With the ‘UrbanRebel Concept’, the Seat subsidiary Cupra has presented its idea of a sporty electric small car. The concept car at the IAA Mobility is a design study that is intended to give a preview of the “urban electric vehicle” that is to be launched on the market in 2025.
At the unveiling of the concept in the run-up to the IAA Mobility in Munich, Cupra claimed to be “pushing the boundaries with its most radical interpretation of an electric city car”. Indeed, the study’s mighty rear wing is likely to have little in common with a production small car – downforce is a rather secondary issue at 50 km/h or even at 100 km/h on the city motorway. The airflow around the wheel arches is also strongly reminiscent of a racing car.
“This racing concept gives a glimpse of and will inspire the design language of the city car of the future,” says Wayne Griffiths, CEO of Cupra. In other words, the design will be edgy and probably bold, even in the production version. The triangular headlights are considered to be set, the front design is somewhat reminiscent of the Cupra Born. The special, multi-coloured paintwork also contributes to the overall impression. “Every contour line and every shaped surface of its design is brought to life by a paint finish that uses kinetic particles,” explains Jorge Diez, Cupra’s head of design.
However, Cupra also states in the release that “elements of the motorsport concept car” will be incorporated into the road version. However, the production car is also to be given a “rebellious character”.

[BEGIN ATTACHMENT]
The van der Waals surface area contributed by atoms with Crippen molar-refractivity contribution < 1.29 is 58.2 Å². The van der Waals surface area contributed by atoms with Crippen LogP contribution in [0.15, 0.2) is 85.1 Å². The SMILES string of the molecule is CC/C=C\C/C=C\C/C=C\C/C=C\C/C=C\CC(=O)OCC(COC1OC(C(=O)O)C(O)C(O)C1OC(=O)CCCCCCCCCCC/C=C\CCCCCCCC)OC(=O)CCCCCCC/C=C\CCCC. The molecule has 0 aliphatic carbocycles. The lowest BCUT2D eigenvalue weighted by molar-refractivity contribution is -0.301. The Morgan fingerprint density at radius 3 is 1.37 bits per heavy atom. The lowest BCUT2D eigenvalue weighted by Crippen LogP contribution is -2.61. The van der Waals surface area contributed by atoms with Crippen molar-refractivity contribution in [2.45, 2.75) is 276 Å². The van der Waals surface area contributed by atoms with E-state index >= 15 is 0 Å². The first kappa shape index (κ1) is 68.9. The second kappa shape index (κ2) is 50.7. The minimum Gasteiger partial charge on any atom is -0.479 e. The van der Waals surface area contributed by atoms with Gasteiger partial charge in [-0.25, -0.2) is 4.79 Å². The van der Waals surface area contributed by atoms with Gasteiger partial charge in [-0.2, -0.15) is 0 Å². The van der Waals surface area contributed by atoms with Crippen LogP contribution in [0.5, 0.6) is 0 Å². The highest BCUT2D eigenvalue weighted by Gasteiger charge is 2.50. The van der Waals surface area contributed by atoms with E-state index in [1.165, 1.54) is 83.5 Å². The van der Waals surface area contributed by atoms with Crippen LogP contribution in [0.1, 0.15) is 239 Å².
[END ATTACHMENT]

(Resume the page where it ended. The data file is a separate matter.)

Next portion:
The UrbanRebel Concept is powered by an e-drive with a continuous output of 250 kW and a peak output of 320 kW. However, these are not likely to be the specifications that the platform makes possible: the city car is to be based on Volkswagen’s “short” MEB. It is possible that there will be further details on the series drive at the start of the trade fair, then Volkswagen will show its – possibly somewhat more sober – interpretation of an e-small car on the same basis.
For Cupra and Seat, the 4.08-metre-long city runabout is of great importance, especially economically. “The urban electric car is a key strategic project not only for our company, but also for the Volkswagen Group, as our aim is to produce more than 500,000 urban electric cars per year in Martorell for different Group brands,” says Griffiths. “The urban electric car will democratise and make accessible electromobility to the masses.”
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